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State of Broadband Report 2014

Paul Budde

Last Sunday I attended the 10th meeting of the UN Broadband Commission for Digital Development in New York, where we launched this new report — State of Broadband Report 2014. Here are some of the highlights of the report.

Over 50% of the global population will have Internet access within three years' time, with mobile broadband over smartphones and tablets now the fastest growing technology in human history, according to the 2014 edition of the State of Broadband report.

More than 40% of the world's people are already online, with the number of Internet users rising from 2.3 billion in 2013 to 2.9 billion by the end of this year.

Over 2.3 billion people will access mobile broadband by end 2014, climbing steeply to a predicted 7.6 billion within the next five years. There are now over three times as many mobile broadband connections as there are conventional fixed broadband subscriptions. The popularity of broadband-enabled social media applications continues to soar, with 1.9 billion people now active on social networks.

High-Speed Mobile – By the end of 2019, there may be 5.6 billion smartphone subscriptions.
Source: Ericsson Mobility Report June 2014.

Produced annually by the UN Broadband Commission, The State of Broadband is a unique global snapshot of broadband network access and affordability, with country-by country data measuring broadband access against key advocacy targets set by the 54 members of the Broadband Commission.

The Republic of Korea continues to have the world's highest household broadband penetration at over 98%, up from 97% last year. Monaco now surpasses last year's champion, Switzerland, as the world leader in fixed broadband penetration, at over 44% of the population. There are now four economies (Monaco, Switzerland, Denmark, Netherlands) where penetration exceeds 40%, up from just one (Switzerland) in 2013.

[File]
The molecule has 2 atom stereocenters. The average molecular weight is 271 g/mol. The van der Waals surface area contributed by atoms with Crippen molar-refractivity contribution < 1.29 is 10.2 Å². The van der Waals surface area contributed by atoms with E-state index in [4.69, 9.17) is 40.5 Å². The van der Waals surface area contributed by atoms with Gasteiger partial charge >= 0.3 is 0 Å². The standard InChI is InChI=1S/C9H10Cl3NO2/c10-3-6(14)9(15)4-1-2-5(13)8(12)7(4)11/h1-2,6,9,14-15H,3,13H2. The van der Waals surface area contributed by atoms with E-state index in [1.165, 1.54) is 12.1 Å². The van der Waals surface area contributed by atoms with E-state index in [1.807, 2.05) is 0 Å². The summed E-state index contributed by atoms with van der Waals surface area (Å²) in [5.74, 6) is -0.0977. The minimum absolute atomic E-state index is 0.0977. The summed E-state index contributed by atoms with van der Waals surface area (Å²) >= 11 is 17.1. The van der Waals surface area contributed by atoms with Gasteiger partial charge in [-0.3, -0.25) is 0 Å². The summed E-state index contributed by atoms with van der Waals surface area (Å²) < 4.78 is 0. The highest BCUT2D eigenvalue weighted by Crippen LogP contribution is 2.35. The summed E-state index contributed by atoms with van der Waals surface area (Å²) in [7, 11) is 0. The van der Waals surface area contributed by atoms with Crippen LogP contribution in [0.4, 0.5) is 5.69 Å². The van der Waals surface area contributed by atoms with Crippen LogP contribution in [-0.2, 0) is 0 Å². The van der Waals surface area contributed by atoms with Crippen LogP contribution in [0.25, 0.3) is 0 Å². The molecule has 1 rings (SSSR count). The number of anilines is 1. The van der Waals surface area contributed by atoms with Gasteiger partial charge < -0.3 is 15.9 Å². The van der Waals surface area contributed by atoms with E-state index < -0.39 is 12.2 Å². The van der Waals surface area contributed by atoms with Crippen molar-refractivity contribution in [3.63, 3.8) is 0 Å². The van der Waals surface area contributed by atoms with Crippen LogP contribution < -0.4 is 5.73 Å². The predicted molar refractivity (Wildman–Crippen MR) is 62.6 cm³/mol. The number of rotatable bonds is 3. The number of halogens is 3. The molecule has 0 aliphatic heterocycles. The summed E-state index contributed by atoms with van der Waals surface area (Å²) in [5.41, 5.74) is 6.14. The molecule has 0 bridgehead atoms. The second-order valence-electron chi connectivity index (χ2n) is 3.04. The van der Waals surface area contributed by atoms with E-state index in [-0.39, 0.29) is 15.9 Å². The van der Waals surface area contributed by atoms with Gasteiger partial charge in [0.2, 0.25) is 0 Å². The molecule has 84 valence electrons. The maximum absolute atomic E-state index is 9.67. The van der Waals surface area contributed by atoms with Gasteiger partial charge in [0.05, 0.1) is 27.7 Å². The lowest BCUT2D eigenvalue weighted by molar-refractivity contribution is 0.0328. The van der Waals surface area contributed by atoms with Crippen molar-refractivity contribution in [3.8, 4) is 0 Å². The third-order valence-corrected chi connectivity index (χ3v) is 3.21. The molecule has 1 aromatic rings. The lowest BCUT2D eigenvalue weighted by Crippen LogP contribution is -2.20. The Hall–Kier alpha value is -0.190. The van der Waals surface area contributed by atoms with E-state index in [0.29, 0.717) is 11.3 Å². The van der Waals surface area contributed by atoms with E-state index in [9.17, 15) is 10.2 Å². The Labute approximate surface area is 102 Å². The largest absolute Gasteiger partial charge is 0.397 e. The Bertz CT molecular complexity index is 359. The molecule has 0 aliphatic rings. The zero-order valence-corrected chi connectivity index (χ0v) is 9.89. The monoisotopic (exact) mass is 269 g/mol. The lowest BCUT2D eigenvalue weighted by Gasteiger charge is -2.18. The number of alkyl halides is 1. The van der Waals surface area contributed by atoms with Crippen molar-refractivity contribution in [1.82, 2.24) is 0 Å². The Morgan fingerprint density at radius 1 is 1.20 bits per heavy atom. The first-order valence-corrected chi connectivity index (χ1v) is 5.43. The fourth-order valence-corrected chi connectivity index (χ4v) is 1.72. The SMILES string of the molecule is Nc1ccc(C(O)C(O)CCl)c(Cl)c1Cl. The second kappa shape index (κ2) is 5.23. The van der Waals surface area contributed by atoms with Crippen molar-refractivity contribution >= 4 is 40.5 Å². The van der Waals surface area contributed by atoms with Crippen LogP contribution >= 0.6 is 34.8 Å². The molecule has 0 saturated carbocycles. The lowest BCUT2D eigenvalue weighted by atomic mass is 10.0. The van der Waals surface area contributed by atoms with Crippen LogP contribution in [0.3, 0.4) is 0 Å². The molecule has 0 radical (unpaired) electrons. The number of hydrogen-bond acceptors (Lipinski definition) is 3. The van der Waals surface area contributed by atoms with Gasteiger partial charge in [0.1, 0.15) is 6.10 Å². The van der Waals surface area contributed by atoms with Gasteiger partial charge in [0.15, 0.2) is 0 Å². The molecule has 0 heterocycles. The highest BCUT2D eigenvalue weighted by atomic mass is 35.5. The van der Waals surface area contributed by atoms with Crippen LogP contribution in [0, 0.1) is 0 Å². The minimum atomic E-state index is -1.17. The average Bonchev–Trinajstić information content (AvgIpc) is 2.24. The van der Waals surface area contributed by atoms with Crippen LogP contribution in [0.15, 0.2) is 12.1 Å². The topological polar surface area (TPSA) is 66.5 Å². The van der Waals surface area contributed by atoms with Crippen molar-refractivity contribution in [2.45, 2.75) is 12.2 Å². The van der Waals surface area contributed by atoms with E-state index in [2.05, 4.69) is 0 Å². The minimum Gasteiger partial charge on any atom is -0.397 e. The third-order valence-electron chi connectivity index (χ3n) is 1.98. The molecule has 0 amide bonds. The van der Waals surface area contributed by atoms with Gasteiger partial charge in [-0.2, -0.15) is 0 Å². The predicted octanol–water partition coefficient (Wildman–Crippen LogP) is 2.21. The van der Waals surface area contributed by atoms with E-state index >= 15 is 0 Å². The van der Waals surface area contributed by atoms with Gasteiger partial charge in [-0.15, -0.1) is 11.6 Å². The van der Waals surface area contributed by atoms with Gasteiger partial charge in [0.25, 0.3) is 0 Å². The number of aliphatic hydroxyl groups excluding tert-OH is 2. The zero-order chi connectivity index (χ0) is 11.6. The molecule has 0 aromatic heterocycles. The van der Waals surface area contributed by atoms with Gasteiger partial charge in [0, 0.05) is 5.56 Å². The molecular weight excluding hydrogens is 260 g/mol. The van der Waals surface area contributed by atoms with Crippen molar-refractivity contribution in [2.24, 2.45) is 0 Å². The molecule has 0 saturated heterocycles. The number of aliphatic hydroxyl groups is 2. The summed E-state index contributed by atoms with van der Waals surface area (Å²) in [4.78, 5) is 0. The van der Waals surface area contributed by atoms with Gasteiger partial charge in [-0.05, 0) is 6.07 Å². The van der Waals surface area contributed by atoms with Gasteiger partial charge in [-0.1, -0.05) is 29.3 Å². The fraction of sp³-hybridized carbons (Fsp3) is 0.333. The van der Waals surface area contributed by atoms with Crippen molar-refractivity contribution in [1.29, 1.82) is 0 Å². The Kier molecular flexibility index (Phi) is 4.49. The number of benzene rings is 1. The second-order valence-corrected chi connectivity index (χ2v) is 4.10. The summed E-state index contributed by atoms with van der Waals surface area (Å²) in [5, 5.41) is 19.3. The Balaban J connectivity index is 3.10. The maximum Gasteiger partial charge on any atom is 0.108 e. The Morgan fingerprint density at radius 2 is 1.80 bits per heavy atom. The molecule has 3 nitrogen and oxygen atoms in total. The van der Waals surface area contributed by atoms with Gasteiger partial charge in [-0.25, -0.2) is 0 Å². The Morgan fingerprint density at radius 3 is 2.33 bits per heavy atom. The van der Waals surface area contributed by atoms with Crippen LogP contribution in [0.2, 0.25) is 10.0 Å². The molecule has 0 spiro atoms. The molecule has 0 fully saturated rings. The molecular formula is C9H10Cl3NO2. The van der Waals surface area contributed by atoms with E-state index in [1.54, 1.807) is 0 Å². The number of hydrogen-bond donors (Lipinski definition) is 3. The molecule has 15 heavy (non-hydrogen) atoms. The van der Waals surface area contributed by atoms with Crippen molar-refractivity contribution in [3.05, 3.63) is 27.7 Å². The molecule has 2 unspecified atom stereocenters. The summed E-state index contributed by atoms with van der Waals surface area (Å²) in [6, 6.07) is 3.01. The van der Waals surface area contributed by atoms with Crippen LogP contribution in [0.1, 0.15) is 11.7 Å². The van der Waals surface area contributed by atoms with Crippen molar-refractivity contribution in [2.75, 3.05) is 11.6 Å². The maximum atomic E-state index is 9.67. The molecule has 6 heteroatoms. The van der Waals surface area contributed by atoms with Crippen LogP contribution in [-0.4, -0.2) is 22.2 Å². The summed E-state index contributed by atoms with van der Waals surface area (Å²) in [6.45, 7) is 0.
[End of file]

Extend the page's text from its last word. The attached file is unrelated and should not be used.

The US ranks 19th globally in terms of number of people online, ahead of other OECD countries like Germany (20th) and Australia (21st), but behind the United Kingdom (12th), Japan (15th) and Canada (16th). The US has slid from 20th to 24th place for fixed broadband subscriptions per capita, just behind Japan but ahead of Macao (China) and Estonia.

In total, there are now 77 countries where over 50% of the population is online, up from 70 in 2013. The top ten countries for Internet use are all located in Europe, with Iceland ranked first in the world with 96.5% of people online. The lowest levels of Internet access are mostly found in sub-Saharan Africa, with Internet available to less than 2% of the population in Ethiopia (1.9%), Niger (1.7%), Sierra Leone (1.7%), Guinea (1.6%), Somalia (1.5%), Burundi (1.3%), Eritrea (0.9%) and South Sudan (no data available). The list of the ten least-connected nations also includes Myanmar (1.2%) and Timor Leste (1.1%).

Other highlights of the meeting included a special session on new business models for the Internet age featuring Craig Barratt (VP, Google) and Yael McGuire (Director of Engineering, Facebook), discussions on new regulatory models led by FCC Chairman Tom Wheeler and African Development Bank Vice President Alex Rugamba, and contributions from other special guests including AT&T;Chairman and CEO Randall Stephenson and World Economic Forum Executive Chairman Klaus Schwab.

The Commission's advocacy around the importance of broadband has seen the number of countries with a National Broadband Plan in place grow from 102 in 2010, when the Commission began its work, to 140 today, according to the new report.

I will report more on the various activities in and around the UN events in New York over coming days.

Download a free copy of the report.

By Paul Budde, Managing Director of Paul Budde Communication – Paul is also a contributor of the Paul Budde Communication blog located hereVisit Page
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